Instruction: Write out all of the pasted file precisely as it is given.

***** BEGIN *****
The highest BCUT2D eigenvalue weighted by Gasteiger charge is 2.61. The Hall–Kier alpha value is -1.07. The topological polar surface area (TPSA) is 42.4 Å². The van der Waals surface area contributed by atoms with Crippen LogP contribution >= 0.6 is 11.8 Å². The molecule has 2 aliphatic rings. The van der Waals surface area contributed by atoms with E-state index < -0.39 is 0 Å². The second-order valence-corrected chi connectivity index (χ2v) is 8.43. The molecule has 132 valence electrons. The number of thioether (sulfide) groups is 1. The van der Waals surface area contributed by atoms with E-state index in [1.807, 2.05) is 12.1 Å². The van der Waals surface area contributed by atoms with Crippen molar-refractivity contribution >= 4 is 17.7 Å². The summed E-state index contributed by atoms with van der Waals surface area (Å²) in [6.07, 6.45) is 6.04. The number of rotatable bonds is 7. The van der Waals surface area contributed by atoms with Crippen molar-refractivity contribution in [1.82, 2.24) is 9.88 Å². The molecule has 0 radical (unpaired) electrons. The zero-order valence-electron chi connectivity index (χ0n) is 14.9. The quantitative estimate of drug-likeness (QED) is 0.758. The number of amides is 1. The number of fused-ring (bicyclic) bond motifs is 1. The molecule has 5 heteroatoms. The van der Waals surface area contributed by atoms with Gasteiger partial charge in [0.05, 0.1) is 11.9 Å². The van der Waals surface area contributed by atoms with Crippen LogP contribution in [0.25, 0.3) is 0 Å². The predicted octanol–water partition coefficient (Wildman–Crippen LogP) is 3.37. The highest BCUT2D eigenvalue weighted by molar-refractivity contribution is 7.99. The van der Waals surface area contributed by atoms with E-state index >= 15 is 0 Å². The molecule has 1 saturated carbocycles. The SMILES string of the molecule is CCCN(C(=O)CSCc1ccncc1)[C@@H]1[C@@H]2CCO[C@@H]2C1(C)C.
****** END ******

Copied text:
The highest BCUT2D eigenvalue weighted by Gasteiger charge is 2.61. The Hall–Kier alpha value is -1.07. The topological polar surface area (TPSA) is 42.4 Å². The van der Waals surface area contributed by atoms with Crippen LogP contribution >= 0.6 is 11.8 Å². The molecule has 2 aliphatic rings. The van der Waals surface area contributed by atoms with E-state index < -0.39 is 0 Å². The second-order valence-corrected chi connectivity index (χ2v) is 8.43. The molecule has 132 valence electrons. The number of thioether (sulfide) groups is 1. The van der Waals surface area contributed by atoms with E-state index in [1.807, 2.05) is 12.1 Å². The van der Waals surface area contributed by atoms with Crippen molar-refractivity contribution >= 4 is 17.7 Å². The summed E-state index contributed by atoms with van der Waals surface area (Å²) in [6.07, 6.45) is 6.04. The number of rotatable bonds is 7. The van der Waals surface area contributed by atoms with Crippen molar-refractivity contribution in [1.82, 2.24) is 9.88 Å². The molecule has 0 radical (unpaired) electrons. The zero-order valence-electron chi connectivity index (χ0n) is 14.9. The quantitative estimate of drug-likeness (QED) is 0.758. The number of amides is 1. The number of fused-ring (bicyclic) bond motifs is 1. The molecule has 5 heteroatoms. The van der Waals surface area contributed by atoms with Gasteiger partial charge in [0.05, 0.1) is 11.9 Å². The van der Waals surface area contributed by atoms with Crippen LogP contribution in [0.25, 0.3) is 0 Å². The predicted octanol–water partition coefficient (Wildman–Crippen LogP) is 3.37. The highest BCUT2D eigenvalue weighted by molar-refractivity contribution is 7.99. The van der Waals surface area contributed by atoms with E-state index >= 15 is 0 Å². The molecule has 1 saturated carbocycles. The SMILES string of the molecule is CCCN(C(=O)CSCc1ccncc1)[C@@H]1[C@@H]2CCO[C@@H]2C1(C)C.